ISLAMABAD, Pakistan (AP) -- A Supreme Court hand-picked by President Gen. Pervez Musharraf swiftly dismissed legal challenges to his continued rule on Monday, opening the way for him to serve another five-year term - this time solely as a civilian president.
The opposition has denounced the new court, saying any decisions by a tribunal stripped of independent voices had no credibility. Musharraf purged the court Nov. 3 when he declared emergency rule, days before the tribunal was expected to rule on his eligibility to serve as president.
The United States has put immense pressure on Musharraf to restore the constitution and free thousands of political opponents jailed under the emergency before Pakistan's critical parliamentary election Jan. 8.
Monday's court ruling could hasten Musharraf's decision to give up his army post. The general has said he would quit as armed forces commander by the end of the month, assuming he was given the legal go-ahead by the court to remain as president.
Negroponte, Washington's No. 2 diplomat, was blunt in comments Sunday after his meetings with Musharraf and other senior military and political figures, saying the emergency rule was "not compatible with free, fair and credible elections."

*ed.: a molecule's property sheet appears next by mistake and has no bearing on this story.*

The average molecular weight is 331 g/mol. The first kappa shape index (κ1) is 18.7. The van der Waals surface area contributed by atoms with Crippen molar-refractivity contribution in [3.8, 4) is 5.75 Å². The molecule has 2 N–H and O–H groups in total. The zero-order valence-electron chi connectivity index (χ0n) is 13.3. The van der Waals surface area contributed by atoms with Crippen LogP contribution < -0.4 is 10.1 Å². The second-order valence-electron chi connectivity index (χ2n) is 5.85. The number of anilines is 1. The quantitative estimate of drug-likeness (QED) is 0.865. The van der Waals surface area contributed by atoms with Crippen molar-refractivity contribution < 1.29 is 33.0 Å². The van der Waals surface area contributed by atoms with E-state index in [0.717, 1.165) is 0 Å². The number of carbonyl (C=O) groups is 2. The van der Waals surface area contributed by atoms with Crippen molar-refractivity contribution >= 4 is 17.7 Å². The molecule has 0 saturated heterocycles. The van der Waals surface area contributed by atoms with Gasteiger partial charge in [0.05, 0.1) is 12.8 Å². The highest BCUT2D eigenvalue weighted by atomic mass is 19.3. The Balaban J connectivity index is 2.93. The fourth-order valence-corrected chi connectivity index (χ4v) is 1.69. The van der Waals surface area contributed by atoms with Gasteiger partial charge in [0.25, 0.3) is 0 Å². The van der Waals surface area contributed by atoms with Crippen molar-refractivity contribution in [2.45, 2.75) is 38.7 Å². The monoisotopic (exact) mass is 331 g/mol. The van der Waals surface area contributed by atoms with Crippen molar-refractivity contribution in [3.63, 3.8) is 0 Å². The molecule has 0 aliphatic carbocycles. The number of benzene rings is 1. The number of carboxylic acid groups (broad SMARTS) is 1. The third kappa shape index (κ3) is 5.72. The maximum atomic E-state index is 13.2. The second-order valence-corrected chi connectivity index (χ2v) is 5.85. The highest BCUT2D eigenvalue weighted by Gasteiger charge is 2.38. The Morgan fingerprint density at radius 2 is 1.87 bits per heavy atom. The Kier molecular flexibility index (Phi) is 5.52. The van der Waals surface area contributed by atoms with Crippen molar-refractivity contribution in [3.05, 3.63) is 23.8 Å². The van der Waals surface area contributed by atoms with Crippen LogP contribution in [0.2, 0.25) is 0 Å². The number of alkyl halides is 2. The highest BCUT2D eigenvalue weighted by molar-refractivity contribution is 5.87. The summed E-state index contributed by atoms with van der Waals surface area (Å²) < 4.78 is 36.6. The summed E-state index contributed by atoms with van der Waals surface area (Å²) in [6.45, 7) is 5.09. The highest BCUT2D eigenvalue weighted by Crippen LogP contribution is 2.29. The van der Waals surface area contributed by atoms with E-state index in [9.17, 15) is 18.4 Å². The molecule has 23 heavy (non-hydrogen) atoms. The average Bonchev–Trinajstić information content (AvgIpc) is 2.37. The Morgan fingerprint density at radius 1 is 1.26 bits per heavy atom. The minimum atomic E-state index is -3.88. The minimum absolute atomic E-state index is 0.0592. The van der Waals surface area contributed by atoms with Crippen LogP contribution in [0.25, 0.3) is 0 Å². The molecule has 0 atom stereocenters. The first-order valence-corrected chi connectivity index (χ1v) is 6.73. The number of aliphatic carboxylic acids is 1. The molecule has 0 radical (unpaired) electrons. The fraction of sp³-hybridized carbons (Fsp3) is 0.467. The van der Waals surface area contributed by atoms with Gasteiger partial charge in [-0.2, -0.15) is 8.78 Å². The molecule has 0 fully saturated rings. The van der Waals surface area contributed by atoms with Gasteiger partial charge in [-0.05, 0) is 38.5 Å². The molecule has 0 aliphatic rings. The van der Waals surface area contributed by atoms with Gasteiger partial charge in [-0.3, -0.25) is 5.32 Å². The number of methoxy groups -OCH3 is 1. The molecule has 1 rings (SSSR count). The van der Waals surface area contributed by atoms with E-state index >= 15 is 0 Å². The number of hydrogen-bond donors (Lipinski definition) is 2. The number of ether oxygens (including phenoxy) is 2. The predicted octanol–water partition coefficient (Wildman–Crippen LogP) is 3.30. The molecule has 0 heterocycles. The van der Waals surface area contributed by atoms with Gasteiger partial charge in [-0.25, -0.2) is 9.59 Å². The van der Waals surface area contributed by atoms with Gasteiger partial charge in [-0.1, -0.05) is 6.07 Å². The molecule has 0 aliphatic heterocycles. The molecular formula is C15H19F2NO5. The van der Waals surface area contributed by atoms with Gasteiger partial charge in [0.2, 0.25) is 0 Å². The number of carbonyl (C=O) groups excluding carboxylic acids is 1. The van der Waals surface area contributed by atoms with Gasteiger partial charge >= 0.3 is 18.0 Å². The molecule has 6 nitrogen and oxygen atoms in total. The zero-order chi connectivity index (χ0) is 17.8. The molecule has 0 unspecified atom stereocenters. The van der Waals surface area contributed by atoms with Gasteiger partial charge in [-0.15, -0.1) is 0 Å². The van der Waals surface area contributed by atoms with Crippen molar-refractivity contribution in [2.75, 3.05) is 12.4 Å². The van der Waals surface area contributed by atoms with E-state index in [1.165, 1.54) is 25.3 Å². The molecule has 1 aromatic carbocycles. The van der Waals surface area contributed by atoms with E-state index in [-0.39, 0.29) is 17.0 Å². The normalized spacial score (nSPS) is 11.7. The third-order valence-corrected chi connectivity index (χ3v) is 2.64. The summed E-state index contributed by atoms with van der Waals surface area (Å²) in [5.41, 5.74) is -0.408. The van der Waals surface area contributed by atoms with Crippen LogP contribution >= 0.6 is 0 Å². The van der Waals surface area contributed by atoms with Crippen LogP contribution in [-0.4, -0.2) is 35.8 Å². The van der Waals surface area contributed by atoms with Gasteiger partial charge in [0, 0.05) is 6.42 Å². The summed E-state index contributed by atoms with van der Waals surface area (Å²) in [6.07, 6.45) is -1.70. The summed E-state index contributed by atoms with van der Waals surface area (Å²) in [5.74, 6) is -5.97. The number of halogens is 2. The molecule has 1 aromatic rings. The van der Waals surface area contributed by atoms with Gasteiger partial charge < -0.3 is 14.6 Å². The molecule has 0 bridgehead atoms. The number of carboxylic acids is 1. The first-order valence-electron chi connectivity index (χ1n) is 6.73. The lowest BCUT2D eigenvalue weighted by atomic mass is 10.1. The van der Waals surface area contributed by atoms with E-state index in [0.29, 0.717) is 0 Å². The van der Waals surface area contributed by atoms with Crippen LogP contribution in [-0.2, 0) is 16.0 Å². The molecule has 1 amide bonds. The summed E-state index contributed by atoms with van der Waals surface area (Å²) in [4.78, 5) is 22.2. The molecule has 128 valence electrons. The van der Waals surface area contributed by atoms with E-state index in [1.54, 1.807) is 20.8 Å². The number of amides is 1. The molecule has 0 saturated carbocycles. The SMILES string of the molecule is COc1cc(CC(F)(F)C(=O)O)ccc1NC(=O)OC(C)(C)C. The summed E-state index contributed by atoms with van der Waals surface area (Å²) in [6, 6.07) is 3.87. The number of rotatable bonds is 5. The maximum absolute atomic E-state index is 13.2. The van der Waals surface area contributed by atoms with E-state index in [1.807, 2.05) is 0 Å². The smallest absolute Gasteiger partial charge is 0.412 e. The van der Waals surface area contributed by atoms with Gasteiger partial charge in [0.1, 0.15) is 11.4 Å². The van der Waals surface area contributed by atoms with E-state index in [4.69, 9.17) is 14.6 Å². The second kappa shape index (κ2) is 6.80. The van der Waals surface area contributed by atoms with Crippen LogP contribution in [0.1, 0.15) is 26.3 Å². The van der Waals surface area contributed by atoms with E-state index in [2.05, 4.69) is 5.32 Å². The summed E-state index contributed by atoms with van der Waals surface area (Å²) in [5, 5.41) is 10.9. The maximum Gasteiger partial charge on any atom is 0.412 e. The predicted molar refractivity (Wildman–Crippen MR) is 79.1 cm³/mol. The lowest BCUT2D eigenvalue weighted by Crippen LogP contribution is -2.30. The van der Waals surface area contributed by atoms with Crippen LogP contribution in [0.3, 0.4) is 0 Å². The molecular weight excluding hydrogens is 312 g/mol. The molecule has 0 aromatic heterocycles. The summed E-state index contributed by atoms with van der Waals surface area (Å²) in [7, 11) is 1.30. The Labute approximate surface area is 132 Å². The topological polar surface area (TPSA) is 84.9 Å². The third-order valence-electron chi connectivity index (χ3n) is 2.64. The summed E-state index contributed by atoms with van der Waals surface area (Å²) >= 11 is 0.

But Pakistan was quick to dismiss those concerns, saying the senior American diplomat brought no new proposals on his weekend visit, and received no assurances after urging Musharraf to restore the constitution.
The face-off leaves the Bush administration with limited options in steering its nuclear-armed ally back toward democracy.
Senior Bush administration officials have said publicly that they have no plans to cut off the billions of dollars in military aid that Pakistan receives each year.
How very odd...